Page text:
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Risk map shows parts of nation in most danger

Updated: 2011-05-13 07:05

By Wang Qian (China Daily)

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BEIJING - Eastern China is the most vulnerable part of the country - both economically and geologically - to the threat of natural disasters, according to a new national risk map.

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"Because most eastern areas, especially the coastal regions, are fast-developing areas with large populations, the damage from a natural disaster would be heavy," said Shi Peijun, deputy director of the National Committee of Disaster Relief and the person who was in charge of drawing up the map.

The rendering shows that the eastern parts of the country have natural disasters more frequently and suffer from heavier economic losses than the central and western areas of China.

"The risk map will help decision-makers draw up solid plans for disaster relief and prevention," Shi told China Daily on Wednesday.

Risk map shows parts of nation in most danger

The Yangtze River's downstream areas and its delta, the area around the Huaihe River, the North China Plain and the Beijing-Tianjin-Tangshan region are among the most at-risk areas. Also included on the list of high-risk areas are the Liaohe River, Sichuan Basin, the Fen and Wei river valleys and areas near Dongting and Boyang lakes.

The map was released on Tuesday by the State Key Laboratory of Earth Surface Processes and Resource Ecology at the Beijing Normal University.

Around 13 types of natural disaster were considered in the drawing of the map, including snowstorms, floods, drought and forest fire.

China has suffered several major natural disasters since 2008.

An 8.0-magnitude earthquake jolted Wenchuan, Sichuan province, in May 2008, claiming about 80,000 lives.

In April 2010, a 7.1-magnitude tremor hit Yushu, Qinghai province, and, in August, devastating mudslides killed about 2,000 people in Zhouqu, Gansu province.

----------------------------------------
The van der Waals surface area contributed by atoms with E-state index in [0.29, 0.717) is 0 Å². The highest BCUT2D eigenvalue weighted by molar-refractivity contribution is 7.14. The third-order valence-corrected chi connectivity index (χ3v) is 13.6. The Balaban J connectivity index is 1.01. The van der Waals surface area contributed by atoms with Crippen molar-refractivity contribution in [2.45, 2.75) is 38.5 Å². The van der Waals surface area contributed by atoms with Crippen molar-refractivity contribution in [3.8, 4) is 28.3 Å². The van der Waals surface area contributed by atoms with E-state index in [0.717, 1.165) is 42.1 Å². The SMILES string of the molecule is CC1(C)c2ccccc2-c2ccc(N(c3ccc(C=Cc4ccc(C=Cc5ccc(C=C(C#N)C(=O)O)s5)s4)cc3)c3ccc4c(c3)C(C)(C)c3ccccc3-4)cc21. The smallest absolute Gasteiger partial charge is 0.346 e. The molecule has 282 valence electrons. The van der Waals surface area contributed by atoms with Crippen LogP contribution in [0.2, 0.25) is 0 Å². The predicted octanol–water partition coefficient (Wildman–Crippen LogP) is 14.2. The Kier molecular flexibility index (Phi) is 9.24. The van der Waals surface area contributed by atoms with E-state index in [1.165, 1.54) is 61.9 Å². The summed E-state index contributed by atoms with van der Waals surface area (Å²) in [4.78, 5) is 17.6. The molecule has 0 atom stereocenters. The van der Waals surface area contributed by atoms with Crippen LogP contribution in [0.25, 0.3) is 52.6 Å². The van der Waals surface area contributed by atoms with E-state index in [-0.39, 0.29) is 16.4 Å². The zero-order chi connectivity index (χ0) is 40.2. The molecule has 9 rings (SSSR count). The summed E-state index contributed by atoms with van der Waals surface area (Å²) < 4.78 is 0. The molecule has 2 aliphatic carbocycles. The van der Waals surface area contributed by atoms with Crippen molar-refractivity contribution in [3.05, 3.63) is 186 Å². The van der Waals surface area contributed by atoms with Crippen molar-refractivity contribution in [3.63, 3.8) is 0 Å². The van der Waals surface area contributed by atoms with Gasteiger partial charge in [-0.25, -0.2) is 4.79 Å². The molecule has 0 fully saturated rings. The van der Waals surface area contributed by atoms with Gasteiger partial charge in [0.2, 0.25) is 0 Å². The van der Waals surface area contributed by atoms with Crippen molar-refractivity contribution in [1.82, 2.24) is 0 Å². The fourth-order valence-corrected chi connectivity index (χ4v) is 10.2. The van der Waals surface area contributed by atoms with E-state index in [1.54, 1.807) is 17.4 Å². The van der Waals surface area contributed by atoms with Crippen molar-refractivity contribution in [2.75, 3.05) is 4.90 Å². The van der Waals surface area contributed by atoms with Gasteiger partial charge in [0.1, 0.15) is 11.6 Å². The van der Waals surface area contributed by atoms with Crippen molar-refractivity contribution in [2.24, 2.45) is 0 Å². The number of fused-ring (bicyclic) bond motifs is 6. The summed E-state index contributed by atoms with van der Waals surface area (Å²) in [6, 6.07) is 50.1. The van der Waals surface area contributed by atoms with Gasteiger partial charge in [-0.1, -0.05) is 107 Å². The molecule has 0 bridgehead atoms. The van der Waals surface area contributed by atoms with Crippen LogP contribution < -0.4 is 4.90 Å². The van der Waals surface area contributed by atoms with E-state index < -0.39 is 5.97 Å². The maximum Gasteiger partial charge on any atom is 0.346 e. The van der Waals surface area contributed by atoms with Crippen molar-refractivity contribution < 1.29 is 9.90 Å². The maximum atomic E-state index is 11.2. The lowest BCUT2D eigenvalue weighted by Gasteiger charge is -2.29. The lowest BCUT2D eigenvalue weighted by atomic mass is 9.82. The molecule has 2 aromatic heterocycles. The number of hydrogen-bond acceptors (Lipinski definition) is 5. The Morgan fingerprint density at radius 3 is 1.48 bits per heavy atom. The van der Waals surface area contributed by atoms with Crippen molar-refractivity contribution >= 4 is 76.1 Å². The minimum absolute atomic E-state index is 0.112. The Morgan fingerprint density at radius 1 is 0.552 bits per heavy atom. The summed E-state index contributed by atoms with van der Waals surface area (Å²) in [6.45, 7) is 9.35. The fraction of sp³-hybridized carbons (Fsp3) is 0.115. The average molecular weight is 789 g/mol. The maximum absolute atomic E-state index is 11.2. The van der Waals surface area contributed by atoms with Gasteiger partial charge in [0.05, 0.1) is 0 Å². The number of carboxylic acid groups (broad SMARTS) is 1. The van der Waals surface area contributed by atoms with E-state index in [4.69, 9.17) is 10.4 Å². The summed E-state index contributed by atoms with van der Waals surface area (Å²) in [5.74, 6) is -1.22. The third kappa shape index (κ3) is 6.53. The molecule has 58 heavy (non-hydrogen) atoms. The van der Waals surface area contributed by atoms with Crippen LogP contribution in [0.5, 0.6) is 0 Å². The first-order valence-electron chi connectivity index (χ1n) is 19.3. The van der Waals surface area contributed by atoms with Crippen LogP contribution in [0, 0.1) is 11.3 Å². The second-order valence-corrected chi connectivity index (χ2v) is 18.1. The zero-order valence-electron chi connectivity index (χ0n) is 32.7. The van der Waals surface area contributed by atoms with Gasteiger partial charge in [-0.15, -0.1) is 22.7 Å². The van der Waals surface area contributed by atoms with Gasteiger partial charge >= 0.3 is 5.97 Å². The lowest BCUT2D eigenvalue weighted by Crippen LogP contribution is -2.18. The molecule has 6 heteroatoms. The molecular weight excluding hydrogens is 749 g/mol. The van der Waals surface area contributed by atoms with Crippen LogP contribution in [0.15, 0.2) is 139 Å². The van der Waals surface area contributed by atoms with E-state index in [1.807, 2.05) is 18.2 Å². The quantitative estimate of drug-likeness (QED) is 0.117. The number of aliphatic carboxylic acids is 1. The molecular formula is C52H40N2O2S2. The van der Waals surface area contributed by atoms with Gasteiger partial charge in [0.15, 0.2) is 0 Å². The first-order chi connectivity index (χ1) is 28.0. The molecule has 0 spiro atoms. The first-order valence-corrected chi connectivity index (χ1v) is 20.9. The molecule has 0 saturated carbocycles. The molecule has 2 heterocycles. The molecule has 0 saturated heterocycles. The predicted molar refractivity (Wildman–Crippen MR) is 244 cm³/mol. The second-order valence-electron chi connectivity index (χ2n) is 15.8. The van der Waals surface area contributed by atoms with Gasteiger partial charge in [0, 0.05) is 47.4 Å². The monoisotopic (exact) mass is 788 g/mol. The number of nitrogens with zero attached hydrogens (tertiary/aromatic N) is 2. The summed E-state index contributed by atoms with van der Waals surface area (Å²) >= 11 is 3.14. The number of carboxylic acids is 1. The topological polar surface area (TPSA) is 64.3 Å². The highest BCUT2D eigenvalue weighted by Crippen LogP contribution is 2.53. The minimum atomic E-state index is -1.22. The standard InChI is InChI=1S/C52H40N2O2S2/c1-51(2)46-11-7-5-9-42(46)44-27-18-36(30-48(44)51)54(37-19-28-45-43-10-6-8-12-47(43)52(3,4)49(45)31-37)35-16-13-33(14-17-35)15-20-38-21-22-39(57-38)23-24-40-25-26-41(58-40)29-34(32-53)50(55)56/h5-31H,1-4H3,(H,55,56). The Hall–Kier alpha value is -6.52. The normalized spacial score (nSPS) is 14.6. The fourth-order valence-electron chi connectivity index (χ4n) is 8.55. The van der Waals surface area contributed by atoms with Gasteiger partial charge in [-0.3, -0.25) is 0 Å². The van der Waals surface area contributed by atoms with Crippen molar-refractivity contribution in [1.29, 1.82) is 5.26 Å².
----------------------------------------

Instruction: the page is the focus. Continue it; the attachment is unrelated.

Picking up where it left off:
"The risk of natural disasters is rising in China and we may be entering a period with frequent extreme weather events and geological disasters," Shi said, adding that it is time for China to prepare for such potential dangers.

He said work should be carried out urgently to mitigate the risks and called on authorities in eastern areas to prepare for the threat of an earthquake.

Senior officials from related departments agreed and said measures will be taken.

Chen Zhenlin, director of the China Meteorological Administration's emergency response, disaster mitigation and public services department, said at a press conference on Tuesday that economic losses for fast-developing areas from meteorological disasters are increasing dramatically, posing a challenge for administrations.

Fan Yida, chief engineer with the National Disaster Reduction Center of the Ministry of Civil Affairs, said at a forum on Tuesday that disaster prevention and mitigation will be an important issue during the period of the 12th Five-Year Plan (2011-2015) and the government wants to keep the economic losses from such events to less than 1.5 percent of annual GDP.

Wang Min, vice-minister of land and resources, also emphasized the importance of not building projects in potentially dangerous areas.

A geological disaster emergency management office will be set up to tackle any geological disasters.

May 12, the date of the devastating 2008 Sichuan earthquake, was chosen in 2009 to be China's Disaster Prevention and Reduction Day.

In April, natural disasters claimed 34 lives and affected more than 20 million people, with economic losses reaching more than 5 billion yuan ($769 million) and nearly 2 million hectares of farmland was damaged, according to the latest statistics from the National Disaster Relief Office.


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